First introduced in the U.S. House of Representatives in 2001, the Rohrabacher-Farr Amendment is legislation intended to prohibit the U.S. Justice Department from spending any funds on actions designed to interfere with implementation of state level medical cannabis laws. It was not until May 2014 that the law passed the House and was passed in an omnibus spending bill in December 2014.
It was historic in that it was the first time both houses of Congress voted in legal protection for medical cannabis patients. It’s also an incredible, hard-won victory for cannabis advocates, after nearly two decades in the face of considerable opposition and multiple partnerships in sponsoring the amendment. Another name for this legislation is the Rohrabacher-Blumenauer Amendment.
An interesting point about this legislation is that it must be renewed each fiscal year to remain in effect, making it quite vulnerable to changes in the political climate. It also does nothing to alter the status of marijuana as a controlled substance – currently Schedule I, which indicates no medical value.
The full text of the 2014 Rohrabacher-Farr Amendment to this law reads: “None of the funds made available in this Act to the Department of Justice may be used, with respect to the States of Alabama, Alaska, Arizona, California, Colorado, Connecticut, Delaware, District of Columbia, Florida, Hawaii, Illinois, Iowa, Kentucky, Maine, Maryland, Massachusetts, Michigan, Minnesota, Mississippi, Missouri, Montana, Nevada, New Hampshire, New Jersey, New Mexico, Oregon, Rhode Island, South Carolina, Tennessee, Utah, Vermont, Washington, and Wisconsin, to prevent such States from implementing their own State laws that authorize the use, distribution, possession, or cultivation of medical marijuana.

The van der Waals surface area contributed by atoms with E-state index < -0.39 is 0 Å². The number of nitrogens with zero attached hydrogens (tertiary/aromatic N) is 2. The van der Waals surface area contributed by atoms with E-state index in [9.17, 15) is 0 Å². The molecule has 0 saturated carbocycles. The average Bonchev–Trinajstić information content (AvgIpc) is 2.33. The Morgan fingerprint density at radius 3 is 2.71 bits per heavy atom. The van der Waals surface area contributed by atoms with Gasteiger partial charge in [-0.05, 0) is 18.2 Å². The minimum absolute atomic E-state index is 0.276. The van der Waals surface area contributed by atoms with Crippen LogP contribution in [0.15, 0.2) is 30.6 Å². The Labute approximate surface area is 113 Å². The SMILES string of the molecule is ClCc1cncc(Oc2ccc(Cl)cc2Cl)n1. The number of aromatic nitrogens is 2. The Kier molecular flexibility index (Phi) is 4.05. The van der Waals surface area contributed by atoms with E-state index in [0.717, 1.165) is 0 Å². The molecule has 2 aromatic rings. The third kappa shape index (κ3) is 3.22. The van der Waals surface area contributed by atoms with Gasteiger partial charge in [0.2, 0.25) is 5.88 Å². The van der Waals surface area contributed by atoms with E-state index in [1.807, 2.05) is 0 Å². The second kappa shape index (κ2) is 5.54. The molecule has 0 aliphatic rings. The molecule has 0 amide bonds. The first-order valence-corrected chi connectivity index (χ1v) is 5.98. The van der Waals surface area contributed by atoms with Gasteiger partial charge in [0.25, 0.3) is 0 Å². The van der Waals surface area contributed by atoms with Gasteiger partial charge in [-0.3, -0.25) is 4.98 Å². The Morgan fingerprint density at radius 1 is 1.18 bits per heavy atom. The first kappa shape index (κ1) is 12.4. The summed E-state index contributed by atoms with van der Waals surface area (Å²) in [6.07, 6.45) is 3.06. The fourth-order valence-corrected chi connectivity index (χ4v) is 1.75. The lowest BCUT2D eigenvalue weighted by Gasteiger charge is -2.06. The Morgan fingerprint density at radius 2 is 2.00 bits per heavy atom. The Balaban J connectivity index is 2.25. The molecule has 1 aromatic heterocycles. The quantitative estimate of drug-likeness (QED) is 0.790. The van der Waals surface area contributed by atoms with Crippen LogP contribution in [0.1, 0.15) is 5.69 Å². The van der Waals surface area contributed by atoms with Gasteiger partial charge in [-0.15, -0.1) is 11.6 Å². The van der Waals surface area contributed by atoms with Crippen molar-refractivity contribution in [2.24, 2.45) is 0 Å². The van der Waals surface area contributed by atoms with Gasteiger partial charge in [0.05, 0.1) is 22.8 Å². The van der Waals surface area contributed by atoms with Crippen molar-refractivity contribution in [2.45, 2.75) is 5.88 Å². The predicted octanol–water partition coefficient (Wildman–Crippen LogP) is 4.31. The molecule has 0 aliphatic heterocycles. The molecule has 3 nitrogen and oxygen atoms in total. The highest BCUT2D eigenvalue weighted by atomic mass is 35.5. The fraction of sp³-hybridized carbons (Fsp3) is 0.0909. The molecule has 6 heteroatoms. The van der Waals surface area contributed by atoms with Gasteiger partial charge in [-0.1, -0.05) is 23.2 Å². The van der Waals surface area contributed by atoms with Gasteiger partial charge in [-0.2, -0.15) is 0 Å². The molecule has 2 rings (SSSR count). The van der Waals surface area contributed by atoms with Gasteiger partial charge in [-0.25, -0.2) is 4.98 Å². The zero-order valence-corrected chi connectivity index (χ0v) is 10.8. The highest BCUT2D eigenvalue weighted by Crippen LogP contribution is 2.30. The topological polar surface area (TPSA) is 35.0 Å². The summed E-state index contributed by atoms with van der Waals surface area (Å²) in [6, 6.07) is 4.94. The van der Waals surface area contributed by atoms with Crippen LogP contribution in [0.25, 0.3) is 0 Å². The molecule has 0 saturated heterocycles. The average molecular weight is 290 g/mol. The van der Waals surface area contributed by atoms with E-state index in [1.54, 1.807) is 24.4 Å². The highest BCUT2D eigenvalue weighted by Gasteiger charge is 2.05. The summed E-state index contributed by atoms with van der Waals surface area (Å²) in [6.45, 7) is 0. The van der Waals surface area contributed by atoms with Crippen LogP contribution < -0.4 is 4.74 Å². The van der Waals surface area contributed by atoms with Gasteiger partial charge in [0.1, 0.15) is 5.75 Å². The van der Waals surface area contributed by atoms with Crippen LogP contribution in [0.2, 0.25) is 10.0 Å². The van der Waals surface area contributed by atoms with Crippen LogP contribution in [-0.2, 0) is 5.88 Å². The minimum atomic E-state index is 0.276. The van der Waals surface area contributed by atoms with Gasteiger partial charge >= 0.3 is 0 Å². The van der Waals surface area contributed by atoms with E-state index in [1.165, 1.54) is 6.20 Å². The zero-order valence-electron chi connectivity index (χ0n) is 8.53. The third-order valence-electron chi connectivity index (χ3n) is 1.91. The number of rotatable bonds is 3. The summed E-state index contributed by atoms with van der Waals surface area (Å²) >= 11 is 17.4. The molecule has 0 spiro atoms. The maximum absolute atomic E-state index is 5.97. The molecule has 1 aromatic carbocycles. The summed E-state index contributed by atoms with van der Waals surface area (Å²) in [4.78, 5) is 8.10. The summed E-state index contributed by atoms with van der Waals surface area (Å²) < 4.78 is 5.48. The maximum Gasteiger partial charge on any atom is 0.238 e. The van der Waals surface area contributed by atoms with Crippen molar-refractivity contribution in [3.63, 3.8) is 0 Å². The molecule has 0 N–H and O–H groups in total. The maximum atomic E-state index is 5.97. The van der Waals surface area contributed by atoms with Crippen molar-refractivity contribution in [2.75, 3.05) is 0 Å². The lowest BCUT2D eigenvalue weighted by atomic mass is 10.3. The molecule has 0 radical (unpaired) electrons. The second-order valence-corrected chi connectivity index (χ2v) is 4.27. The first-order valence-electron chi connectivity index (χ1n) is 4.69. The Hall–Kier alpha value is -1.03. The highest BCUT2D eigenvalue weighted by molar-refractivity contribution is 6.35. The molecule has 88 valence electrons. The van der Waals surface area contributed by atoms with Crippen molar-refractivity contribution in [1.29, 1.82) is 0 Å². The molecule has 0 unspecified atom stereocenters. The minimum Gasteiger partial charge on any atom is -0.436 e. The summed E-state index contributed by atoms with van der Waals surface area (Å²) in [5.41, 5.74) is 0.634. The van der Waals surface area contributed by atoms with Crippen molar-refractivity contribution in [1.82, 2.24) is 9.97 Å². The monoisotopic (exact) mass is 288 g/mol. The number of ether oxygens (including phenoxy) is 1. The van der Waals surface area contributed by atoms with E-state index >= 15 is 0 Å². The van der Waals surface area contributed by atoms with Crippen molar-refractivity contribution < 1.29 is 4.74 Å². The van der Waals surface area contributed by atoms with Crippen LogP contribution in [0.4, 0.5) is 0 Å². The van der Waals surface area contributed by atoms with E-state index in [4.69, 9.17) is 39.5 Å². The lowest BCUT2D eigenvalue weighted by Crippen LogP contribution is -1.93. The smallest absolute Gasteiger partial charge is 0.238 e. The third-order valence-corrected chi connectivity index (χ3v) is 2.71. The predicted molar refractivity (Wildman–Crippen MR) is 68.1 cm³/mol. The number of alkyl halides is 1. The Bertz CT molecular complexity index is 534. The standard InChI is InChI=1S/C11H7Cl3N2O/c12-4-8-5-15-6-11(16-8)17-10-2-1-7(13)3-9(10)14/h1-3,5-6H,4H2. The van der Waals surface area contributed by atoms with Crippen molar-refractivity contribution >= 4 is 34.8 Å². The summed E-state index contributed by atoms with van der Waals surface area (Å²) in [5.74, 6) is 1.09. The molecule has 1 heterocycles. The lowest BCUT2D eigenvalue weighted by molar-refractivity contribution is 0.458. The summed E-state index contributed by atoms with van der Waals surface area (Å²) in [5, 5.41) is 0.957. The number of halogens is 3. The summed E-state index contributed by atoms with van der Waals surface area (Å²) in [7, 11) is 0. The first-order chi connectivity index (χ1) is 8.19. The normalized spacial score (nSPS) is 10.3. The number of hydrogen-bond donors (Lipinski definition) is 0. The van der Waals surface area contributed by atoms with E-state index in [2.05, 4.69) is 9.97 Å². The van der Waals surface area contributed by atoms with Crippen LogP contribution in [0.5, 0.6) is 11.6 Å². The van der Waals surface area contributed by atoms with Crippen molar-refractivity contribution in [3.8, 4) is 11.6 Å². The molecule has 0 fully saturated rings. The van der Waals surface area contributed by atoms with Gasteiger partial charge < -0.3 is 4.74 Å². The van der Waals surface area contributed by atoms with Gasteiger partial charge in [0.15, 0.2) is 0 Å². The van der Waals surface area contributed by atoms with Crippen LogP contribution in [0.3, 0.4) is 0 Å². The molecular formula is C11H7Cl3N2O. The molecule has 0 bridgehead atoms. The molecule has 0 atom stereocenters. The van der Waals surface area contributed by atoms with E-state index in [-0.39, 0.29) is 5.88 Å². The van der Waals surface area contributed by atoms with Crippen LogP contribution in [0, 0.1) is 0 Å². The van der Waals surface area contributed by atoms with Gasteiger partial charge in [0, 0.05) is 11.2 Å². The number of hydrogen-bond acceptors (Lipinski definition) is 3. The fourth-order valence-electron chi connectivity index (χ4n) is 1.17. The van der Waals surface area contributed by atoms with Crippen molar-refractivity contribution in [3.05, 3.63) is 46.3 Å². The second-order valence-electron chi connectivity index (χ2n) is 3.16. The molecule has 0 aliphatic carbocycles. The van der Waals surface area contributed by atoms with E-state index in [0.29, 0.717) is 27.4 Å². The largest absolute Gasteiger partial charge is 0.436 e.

Implementation and Interference
After the implementation, the Department of Justice attempted arguing, in April 2015, that the Rohrabacher-Farr Amendment only protected state officials. The DOJ also argued, about this time, that the amendment can clearly be extended to cover recreational cannabis use. Congress at no time refuted this. The Justice Department continued to prosecute medical cannabis patients. This lead to demands in July 2015 for a government investigation into the primary operatives in this, as an act of harassment against medical marijuana patients and providers. It took only 3 months for US District Judge Charles Breyer to affirm the intention of this amendment. The decision criticized the DOJ interpretation. Judge Breyer said that it “defied language and logic” as well as that it “tortures the plain meaning of the statute”. The DOJ appealed this ruling, but less than 6 months later withdrew the appeal.
Further, and in key support of this amendment, the Ninth Circuit Court of Appeals in April 2016 consolidated the appeals of 10 medical cannabis providers in Washington and California, and granted the appeal. The Ninth Circuit covers nine western states, and the ruling in favor of the cannabis providers was unanimous. It is expected to continue to hold influence on other circuit courts, even after the repeal of the Cole Memo.
As the cannabis climate changes, and Federal law once again stands in opposition to State law, this amendment and decisions supporting it will likely become a central component of the mass defense of cannabis producers, processors, retailers, transporters, and others in the legal cannabis industry.
by: Michael “the Aging Ent” Schroeder, owner, Green Owl Media